(1758-1831) One of the pre-eminent Zen
poets of Japan
, Ryokan grew up in the village of Izumozaki in Echigo province on the west coast of Japan. As a young man named Yamamoto Eizo, he got down with the geisha
, drank, danced and generally acted like a wild thing
. But high living wasn't all it was cracked up to be. in 1777, he gave up the post of village headman he'd inherited from his father and became a monk
. Given the name Ryokan (ryo
= good, kan
= bighearted, generous) he trained at various monasteries until 1795, when he learned of the suicide of his father. Coming back to the village of his birth, he found an old hermitage on a nearby mountain and remained there until his death almost forty years later.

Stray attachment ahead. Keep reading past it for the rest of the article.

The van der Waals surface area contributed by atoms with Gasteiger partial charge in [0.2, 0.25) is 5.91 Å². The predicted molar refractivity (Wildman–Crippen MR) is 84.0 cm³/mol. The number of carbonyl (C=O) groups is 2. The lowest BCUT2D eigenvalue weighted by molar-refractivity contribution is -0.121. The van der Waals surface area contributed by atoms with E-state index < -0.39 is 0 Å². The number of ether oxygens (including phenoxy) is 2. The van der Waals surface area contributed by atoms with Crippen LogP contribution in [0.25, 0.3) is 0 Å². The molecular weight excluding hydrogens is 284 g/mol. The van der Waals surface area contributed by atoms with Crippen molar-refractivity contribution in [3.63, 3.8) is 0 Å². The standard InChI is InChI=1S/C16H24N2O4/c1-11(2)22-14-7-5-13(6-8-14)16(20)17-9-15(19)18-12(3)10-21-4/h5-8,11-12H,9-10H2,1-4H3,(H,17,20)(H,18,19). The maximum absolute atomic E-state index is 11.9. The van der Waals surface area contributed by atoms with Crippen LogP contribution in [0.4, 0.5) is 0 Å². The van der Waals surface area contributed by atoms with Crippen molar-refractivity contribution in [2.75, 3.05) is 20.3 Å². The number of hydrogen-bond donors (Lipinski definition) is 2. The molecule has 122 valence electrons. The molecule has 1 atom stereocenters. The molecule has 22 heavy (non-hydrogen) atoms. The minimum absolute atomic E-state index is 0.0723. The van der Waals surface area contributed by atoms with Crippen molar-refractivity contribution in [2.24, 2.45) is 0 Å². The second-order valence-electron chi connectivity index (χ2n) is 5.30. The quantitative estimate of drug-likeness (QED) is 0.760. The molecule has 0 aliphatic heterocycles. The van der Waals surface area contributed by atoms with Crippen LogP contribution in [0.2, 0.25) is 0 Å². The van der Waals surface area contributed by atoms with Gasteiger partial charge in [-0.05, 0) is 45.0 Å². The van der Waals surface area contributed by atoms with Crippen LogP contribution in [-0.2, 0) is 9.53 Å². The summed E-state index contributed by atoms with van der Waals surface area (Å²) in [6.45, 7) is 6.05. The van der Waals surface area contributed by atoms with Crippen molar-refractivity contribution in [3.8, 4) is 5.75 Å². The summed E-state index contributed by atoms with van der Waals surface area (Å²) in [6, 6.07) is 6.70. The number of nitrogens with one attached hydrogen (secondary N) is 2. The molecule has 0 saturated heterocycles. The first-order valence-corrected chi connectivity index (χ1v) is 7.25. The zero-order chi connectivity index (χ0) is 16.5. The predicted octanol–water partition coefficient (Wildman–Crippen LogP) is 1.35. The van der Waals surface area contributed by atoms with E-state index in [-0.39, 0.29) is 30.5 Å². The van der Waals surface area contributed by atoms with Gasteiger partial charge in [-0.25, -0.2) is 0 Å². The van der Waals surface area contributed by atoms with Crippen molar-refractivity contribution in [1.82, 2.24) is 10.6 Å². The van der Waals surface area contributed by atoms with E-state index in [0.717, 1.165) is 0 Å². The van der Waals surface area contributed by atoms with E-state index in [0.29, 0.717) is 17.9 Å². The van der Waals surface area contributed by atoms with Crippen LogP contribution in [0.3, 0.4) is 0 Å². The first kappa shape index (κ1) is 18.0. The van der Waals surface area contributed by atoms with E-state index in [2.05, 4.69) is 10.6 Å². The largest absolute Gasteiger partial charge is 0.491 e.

In this hermitage, which he named Gogo-an (a gogo is half of a sho, the amount of rice needed to sustain someone for a day, an means monastery or temple.) he wrote a large collection of haiku and waka poetry. In between, he begged for food in the nearby town, played with kids, drank with farmers, went hungry, got wet.
- Today's begging is finished; at the crossroads
- I wander by the side of Hachiman Shrine
- Talking with some children.
- Last year, a foolish monk;
- This year, no change!